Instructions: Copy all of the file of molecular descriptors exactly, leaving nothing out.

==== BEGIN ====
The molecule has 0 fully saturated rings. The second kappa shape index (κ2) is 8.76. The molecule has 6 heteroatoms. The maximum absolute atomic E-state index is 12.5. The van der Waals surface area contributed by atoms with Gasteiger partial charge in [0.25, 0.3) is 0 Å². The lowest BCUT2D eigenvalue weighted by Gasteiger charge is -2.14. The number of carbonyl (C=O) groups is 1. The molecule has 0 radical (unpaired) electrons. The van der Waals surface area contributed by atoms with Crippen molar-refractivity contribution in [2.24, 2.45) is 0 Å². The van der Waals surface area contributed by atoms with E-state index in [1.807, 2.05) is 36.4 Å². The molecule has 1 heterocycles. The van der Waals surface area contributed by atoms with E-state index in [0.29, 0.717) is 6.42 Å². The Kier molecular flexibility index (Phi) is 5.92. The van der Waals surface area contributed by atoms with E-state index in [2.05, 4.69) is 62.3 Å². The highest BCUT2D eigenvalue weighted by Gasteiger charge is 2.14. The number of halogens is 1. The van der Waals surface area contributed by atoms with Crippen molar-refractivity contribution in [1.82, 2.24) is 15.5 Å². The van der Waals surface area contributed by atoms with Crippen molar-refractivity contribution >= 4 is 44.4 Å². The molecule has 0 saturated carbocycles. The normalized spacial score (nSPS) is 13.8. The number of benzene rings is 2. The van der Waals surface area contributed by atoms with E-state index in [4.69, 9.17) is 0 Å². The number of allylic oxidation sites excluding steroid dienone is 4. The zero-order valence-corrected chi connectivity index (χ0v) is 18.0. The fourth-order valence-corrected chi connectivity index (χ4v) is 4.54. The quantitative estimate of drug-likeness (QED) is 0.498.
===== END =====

The molecule has 0 fully saturated rings. The second kappa shape index (κ2) is 8.76. The molecule has 6 heteroatoms. The maximum absolute atomic E-state index is 12.5. The van der Waals surface area contributed by atoms with Gasteiger partial charge in [0.25, 0.3) is 0 Å². The lowest BCUT2D eigenvalue weighted by Gasteiger charge is -2.14. The number of carbonyl (C=O) groups is 1. The molecule has 0 radical (unpaired) electrons. The van der Waals surface area contributed by atoms with Crippen molar-refractivity contribution in [2.24, 2.45) is 0 Å². The van der Waals surface area contributed by atoms with E-state index in [1.807, 2.05) is 36.4 Å². The molecule has 1 heterocycles. The van der Waals surface area contributed by atoms with E-state index in [0.29, 0.717) is 6.42 Å². The Kier molecular flexibility index (Phi) is 5.92. The van der Waals surface area contributed by atoms with E-state index in [2.05, 4.69) is 62.3 Å². The highest BCUT2D eigenvalue weighted by Gasteiger charge is 2.14. The number of halogens is 1. The van der Waals surface area contributed by atoms with Crippen molar-refractivity contribution in [1.82, 2.24) is 15.5 Å². The van der Waals surface area contributed by atoms with Crippen molar-refractivity contribution >= 4 is 44.4 Å². The molecule has 0 saturated carbocycles. The normalized spacial score (nSPS) is 13.8. The number of benzene rings is 2. The van der Waals surface area contributed by atoms with E-state index in [4.69, 9.17) is 0 Å². The number of allylic oxidation sites excluding steroid dienone is 4. The zero-order valence-corrected chi connectivity index (χ0v) is 18.0. The fourth-order valence-corrected chi connectivity index (χ4v) is 4.54. The quantitative estimate of drug-likeness (QED) is 0.498.